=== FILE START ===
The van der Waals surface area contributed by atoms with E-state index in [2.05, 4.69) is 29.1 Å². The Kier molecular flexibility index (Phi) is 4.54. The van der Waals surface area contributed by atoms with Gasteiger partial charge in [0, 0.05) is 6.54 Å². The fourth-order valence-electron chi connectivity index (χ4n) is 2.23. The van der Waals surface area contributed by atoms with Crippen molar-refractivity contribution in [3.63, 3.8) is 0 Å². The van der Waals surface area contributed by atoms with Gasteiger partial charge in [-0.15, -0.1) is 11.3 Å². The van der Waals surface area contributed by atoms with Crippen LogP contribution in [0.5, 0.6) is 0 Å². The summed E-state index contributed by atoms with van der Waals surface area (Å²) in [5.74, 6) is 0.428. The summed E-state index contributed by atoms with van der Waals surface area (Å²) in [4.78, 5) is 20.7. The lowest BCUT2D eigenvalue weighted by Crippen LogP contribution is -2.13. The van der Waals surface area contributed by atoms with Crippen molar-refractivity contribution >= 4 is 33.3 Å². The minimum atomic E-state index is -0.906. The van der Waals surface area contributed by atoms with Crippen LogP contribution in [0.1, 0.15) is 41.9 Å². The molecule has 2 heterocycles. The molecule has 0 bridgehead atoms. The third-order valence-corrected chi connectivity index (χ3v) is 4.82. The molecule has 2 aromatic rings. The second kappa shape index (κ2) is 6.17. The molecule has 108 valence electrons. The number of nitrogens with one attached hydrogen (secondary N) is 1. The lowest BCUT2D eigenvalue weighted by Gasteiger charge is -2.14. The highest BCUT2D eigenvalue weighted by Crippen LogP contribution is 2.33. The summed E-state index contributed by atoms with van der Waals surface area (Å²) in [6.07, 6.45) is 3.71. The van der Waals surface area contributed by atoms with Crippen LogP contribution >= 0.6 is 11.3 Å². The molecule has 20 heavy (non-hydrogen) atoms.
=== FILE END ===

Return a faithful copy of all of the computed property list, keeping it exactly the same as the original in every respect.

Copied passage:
The van der Waals surface area contributed by atoms with E-state index in [2.05, 4.69) is 29.1 Å². The Kier molecular flexibility index (Phi) is 4.54. The van der Waals surface area contributed by atoms with Gasteiger partial charge in [0, 0.05) is 6.54 Å². The fourth-order valence-electron chi connectivity index (χ4n) is 2.23. The van der Waals surface area contributed by atoms with Crippen molar-refractivity contribution in [3.63, 3.8) is 0 Å². The van der Waals surface area contributed by atoms with Gasteiger partial charge in [-0.15, -0.1) is 11.3 Å². The van der Waals surface area contributed by atoms with Crippen LogP contribution in [0.5, 0.6) is 0 Å². The summed E-state index contributed by atoms with van der Waals surface area (Å²) in [5.74, 6) is 0.428. The summed E-state index contributed by atoms with van der Waals surface area (Å²) in [4.78, 5) is 20.7. The lowest BCUT2D eigenvalue weighted by Crippen LogP contribution is -2.13. The van der Waals surface area contributed by atoms with Crippen molar-refractivity contribution >= 4 is 33.3 Å². The minimum atomic E-state index is -0.906. The van der Waals surface area contributed by atoms with Crippen LogP contribution in [0.1, 0.15) is 41.9 Å². The molecule has 2 heterocycles. The molecule has 0 bridgehead atoms. The third-order valence-corrected chi connectivity index (χ3v) is 4.82. The molecule has 2 aromatic rings. The second kappa shape index (κ2) is 6.17. The molecule has 108 valence electrons. The number of nitrogens with one attached hydrogen (secondary N) is 1. The lowest BCUT2D eigenvalue weighted by Gasteiger charge is -2.14. The highest BCUT2D eigenvalue weighted by Crippen LogP contribution is 2.33. The summed E-state index contributed by atoms with van der Waals surface area (Å²) in [6.07, 6.45) is 3.71. The van der Waals surface area contributed by atoms with Crippen LogP contribution >= 0.6 is 11.3 Å². The molecule has 20 heavy (non-hydrogen) atoms.